Aravind, S., W. Paul, et al. (1998), J Biomater Appl 13(2): 158-65.
Abstract: Bioprosthetic heart valves made from glutaraldehyde (GA)-fixed porcine aortic valves or bovine pericardium (BP) are having some advantages over mechanical valves. However, their durability is low due to the calcification and immunological rejection. Study on immunogenicity is an important part in understanding the biocompatibility of materials. Polyethylene glycol (PEG) on pericardium can control biodegradation and calcification. Also, PEG exhibits low immunogenicity. We have studied the complement activation potential and the contribution of complement factors (biologic factors) on the calcification of PEG grafted pericardium samples and compared with standard (control) glutaraldehyde-treated pericardium samples. PEG-grafted BP activated using GA and carbodiimide (EDC) could be selected for further studies since complement activation and calcification observed on these samples has been relatively low.

Polyethylene oxide surfaces of variable chain density by chemisorption of PEO-thiol on gold: adsorption of proteins from plasma studied by radiolabelling and immunoblotting
Unsworth, L. D., H. Sheardown, et al. (2005), Biomaterials 26(30): 5927-33.
Abstract: The mechanisms involved in the inhibition of protein adsorption by polyethylene oxide (PEO) are not completely understood, but it is believed that PEO chain length, chain density and chain conformation all play a role. In this work, surfaces formed by chemisorption of PEO-thiol to gold were investigated: the effects of PEO chain density, chain length (600, 750, 2000 and 5000 MW) and end-group (-OH, -OCH3) on protein adsorption from plasma are reported. Similar to previous single protein adsorption studies (L.D. Unsworth et al., Langmuir 2005;21:1036-41) it was found that, of the different surfaces investigated, PEO layers formed from solutions near the cloud point adsorbed the lowest amount of fibrinogen from plasma. Layers of hydroxyl-terminated PEO of MW 600 formed under these low solubility conditions showed almost complete suppression (versus controls) of the Vroman effect, with 20+/-1 ng/cm2 adsorbed fibrinogen at the Vroman peak and 6.7+/-0.6 ng/cm2 at higher plasma concentration. By comparison, Vroman peak adsorption was 70+/-20 and 50+/-3 ng/cm2, respectively, for 750-OCH3 and 2000-OCH3 layers formed under low solubility conditions; adsorption on these surfaces at higher plasma concentration was 16+/-9 and 12+/-3 ng/cm2. Thus in addition to the effect of solution conditions noted previously, the results of this study also suggest a chain end group effect which inhibits fibrinogen adsorption to, and/or facilitates displacement from, hydroxyl terminated PEO layers. Fibrinogen adsorption from plasma was not significantly different for surfaces prepared with PEO of molecular weight 750 and 2000 when the chain density was the same (approximately 0.5 chains/nm2) supporting the conclusion that chain density may be the key property for suppression of protein adsorption. The proteins eluted from the surfaces after contact with plasma were investigated by SDS-PAGE and immunoblotting. A number of proteins were detected on the various surfaces including fibrinogen, albumin, C3 and apolipoprotein A-I. The blot responses were zero or weak for all four proteins of the contact system; some complement activation was observed on all of the surfaces studied.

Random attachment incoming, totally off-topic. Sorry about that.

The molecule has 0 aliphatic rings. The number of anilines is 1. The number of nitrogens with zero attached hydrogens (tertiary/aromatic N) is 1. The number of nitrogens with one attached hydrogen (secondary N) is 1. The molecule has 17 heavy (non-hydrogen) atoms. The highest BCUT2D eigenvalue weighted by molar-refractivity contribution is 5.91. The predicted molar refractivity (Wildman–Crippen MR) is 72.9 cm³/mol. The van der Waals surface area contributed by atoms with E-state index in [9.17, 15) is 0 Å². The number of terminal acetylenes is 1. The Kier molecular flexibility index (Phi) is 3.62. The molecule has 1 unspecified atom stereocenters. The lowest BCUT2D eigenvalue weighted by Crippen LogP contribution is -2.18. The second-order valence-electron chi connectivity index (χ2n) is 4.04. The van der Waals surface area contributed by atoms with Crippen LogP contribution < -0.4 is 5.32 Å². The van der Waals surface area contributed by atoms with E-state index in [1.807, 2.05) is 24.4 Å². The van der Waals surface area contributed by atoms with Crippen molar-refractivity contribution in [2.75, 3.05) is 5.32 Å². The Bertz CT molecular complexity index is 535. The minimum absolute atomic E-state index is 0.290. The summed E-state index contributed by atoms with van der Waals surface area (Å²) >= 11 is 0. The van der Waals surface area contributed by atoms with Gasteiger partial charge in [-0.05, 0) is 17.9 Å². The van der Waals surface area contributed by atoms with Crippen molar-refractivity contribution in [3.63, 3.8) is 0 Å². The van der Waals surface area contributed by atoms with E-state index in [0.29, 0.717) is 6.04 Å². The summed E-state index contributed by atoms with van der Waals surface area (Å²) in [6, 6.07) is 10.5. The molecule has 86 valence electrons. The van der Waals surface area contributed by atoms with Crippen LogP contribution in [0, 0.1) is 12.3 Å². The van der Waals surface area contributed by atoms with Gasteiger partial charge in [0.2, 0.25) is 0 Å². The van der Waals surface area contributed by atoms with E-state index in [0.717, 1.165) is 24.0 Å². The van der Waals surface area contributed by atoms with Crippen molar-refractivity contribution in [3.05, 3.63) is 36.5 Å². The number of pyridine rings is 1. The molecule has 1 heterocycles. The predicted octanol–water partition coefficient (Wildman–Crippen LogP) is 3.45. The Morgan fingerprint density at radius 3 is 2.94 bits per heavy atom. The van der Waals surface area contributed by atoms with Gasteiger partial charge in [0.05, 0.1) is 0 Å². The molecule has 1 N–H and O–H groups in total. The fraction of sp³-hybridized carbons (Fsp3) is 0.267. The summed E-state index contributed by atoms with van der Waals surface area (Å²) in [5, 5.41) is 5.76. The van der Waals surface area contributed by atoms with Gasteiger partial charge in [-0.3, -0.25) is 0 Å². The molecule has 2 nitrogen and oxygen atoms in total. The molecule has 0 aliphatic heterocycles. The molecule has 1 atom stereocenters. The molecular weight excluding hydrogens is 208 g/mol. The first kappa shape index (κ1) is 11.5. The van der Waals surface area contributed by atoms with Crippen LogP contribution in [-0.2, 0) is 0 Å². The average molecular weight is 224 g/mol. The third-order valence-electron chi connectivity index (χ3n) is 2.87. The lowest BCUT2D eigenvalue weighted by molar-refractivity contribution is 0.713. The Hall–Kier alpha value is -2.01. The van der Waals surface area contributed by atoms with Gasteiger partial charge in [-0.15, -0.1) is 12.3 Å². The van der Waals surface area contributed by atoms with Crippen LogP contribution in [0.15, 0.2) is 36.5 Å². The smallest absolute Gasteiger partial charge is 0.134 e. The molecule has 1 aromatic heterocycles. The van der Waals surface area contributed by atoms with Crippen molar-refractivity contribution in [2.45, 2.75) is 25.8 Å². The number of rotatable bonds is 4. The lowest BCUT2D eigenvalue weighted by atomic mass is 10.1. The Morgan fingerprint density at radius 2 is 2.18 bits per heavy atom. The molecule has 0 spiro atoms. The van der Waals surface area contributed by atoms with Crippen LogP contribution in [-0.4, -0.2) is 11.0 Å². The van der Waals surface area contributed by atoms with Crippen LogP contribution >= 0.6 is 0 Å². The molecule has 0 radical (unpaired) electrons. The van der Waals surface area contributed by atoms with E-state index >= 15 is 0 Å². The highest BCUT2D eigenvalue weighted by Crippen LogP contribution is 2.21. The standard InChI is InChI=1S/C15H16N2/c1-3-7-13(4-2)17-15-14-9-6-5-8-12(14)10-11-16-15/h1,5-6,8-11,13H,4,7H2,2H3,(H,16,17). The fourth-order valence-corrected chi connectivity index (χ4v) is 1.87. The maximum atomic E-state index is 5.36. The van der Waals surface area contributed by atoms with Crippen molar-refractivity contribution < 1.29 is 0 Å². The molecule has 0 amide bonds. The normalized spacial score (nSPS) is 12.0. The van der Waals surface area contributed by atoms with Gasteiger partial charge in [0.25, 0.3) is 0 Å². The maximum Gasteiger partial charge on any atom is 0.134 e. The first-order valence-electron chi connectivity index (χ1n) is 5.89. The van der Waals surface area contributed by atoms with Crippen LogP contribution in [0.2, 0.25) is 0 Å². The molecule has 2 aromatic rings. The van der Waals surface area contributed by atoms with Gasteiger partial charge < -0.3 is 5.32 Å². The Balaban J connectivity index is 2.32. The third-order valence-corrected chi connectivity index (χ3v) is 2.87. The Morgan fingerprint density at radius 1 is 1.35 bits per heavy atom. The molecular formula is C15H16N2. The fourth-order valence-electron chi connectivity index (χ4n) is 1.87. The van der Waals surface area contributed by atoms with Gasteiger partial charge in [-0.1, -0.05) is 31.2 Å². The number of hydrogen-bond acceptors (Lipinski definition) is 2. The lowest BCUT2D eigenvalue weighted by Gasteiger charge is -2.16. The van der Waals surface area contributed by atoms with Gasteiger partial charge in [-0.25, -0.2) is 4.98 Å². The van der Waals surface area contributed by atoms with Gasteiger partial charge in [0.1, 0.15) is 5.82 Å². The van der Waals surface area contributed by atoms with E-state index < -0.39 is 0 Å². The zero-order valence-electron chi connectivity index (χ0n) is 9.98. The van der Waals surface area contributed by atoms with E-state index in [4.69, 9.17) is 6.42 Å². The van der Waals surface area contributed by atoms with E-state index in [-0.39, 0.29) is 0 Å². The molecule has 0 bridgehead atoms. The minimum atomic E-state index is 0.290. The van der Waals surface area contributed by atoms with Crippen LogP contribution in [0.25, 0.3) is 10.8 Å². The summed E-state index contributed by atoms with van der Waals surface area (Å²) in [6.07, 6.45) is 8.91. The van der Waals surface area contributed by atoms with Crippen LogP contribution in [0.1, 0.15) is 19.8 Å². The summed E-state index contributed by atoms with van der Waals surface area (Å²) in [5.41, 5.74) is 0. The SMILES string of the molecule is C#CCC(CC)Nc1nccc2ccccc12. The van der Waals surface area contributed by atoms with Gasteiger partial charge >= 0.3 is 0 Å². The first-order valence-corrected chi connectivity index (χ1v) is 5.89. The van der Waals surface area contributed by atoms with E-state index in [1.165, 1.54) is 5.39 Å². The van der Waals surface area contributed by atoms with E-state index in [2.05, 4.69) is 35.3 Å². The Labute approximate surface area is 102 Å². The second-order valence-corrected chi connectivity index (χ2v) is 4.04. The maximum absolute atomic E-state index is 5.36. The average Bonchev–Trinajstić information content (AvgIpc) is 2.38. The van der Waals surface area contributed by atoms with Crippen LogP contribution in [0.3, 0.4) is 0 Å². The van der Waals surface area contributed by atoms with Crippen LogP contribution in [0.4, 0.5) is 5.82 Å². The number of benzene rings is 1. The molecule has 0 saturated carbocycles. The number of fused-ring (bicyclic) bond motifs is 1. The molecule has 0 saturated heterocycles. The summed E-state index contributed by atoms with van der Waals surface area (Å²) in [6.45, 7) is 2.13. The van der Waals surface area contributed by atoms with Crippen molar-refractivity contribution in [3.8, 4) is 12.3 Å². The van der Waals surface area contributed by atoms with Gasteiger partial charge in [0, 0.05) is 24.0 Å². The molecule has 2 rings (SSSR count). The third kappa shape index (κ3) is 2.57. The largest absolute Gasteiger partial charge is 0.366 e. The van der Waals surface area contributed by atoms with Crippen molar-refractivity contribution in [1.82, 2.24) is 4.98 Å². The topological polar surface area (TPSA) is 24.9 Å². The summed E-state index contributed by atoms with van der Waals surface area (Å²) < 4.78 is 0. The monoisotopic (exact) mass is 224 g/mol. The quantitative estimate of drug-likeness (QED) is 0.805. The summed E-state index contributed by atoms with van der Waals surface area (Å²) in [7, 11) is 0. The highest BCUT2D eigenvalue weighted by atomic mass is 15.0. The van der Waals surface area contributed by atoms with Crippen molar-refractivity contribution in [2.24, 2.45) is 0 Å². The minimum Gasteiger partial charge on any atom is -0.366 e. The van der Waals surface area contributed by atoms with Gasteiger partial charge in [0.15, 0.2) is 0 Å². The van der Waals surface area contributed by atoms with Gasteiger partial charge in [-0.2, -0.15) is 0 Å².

Polyethylene wear particle generation in vivo in an alumina medial pivot total knee prosthesis
Minoda, Y., A. Kobayashi, et al. (2005), Biomaterials 26(30): 6034-40.
Abstract: Polyethylene wear particle generation is one of the most important factors affecting mid- to long-term results of total knee arthroplasties. It has been reported that the medial pivot total knee prosthesis (MP) design and alumina ceramic femoral component reduce polyethylene wear. The aim of this study is to evaluate in vivo polyethylene wear particle generation in the newly introduced alumina MP, in comparison with a metal MP. Synovial fluid was obtained from 11 knees with alumina MP and 15 knees with metal MP at nine months after the operation. Polyethylene particles were isolated, and examined using scanning electron microscope and image analyzer. Total number of particles in each knee was 7.10+/-2.86x10(6) in alumina (mean+/-standard error), and 5.70+/-2.82x10(7) in metal MP (p=0.048). Particle size (equivalent circle diameter) was 0.78+/-0.04 microm in alumina, and 0.66+/-0.06 microm in metal MP (p=0.120). Particle shape (aspect ratio) was 1.52+/-0.05 in alumina, and 1.88+/-0.11 in metal MP (p=0.014). Apart from the femoral component, the material and manufacturing method of polyethylene insert differed between the two groups, although the sterilization method was the same. Alumina MP generated fewer and rounder polyethylene wear particles than metal MP in early clinical stage, and could potentially reduce prevalence of osteolysis and aseptic loosening.